…Relevantly for today's purposes, I also expressed the view – which I maintain – that I do not think it is part of the profit making of a bank to charge for compliance with orders for disclosure on a basis greater than the actual reasonable costs of compliance. Indeed, the whole point of ordering the costs of providing disclosure to be paid on an indemnity basis, against the applicant's undertaking to do so, is to ensure full (but no more than full) compensation for the costs of complying with the order.(5)
…It therefore seems to me that banks and financial institutions who are asked to provide disclosure should give careful thought as to the real and reasonable costs of compliance, which would justify the full indemnity extracted from the applicant as part of the consideration in granting or refusing the application.(6)
The court's comments will be welcomed by litigants that seek disclosure of records from banks as regards frauds that they have suffered – especially through electronic scams (in respect of which there are many victims in Hong Kong).
As the court notes, victims of fraud are often required to spend significant time and costs in attempting to recover their money. Those costs can be reduced where disclosure is provided for electronically. Indeed, given that banks hold their customers' records in electronic or digital format, it would normally make more sense for them to produce documents (when required to do so by a court order) in an electronic or digital format, rather than charge for hard copies. The applicant's advisers (eg, lawyers and forensic accountants) will often work from electronic documents and (as the court notes) having to turn hard copy documents into electronic versions by scanning them would appear to be anachronistic. If hard copies are needed, for any particular reason, that can be the subject of further agreement and reasonable cost.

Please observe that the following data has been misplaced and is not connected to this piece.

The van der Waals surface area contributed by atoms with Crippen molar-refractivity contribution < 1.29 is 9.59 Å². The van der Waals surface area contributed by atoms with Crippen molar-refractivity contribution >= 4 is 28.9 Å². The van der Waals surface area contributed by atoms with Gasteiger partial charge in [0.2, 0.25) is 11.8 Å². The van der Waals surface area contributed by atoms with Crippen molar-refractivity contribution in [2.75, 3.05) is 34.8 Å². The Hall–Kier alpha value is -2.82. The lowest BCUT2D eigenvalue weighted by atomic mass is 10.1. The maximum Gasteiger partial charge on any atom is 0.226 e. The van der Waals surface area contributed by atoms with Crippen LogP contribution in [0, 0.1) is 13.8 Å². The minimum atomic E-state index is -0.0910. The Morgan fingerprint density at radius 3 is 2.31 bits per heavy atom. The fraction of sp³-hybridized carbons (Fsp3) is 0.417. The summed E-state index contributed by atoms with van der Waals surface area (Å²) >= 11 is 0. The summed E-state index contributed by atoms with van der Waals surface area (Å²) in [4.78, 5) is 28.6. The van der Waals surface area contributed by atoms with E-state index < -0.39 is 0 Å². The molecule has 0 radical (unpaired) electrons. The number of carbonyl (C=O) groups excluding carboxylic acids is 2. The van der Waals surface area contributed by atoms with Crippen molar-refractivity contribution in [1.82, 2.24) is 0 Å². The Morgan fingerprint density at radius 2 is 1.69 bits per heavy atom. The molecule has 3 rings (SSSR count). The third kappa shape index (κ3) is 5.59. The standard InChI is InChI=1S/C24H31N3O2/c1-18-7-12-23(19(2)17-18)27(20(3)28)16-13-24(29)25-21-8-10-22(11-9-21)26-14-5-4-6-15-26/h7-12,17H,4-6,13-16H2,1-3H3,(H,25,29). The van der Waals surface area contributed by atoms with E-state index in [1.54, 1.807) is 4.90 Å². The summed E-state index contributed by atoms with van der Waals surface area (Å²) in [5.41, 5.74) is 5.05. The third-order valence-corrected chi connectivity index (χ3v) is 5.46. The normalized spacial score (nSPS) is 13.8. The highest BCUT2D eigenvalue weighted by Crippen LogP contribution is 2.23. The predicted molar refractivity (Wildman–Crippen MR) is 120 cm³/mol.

If banks and financial institutions fail to engage more with victims of fraud, and in a cost-efficient manner, the victims of crime lose out. That is clearly not a state of affairs that anyone wishes (least of all, one would hope, the banks themselves) and is also contrary to the government's objectives of combating fraud and those that deal with the proceeds of crime.
For further information on this topic please contact Yi-Shun Teoh or Charles Allen at RPC by telephone (+852 2216 7000) or email (firstname.lastname@example.org or email@example.com). The RPC website can be accessed at www.rpc.co.uk.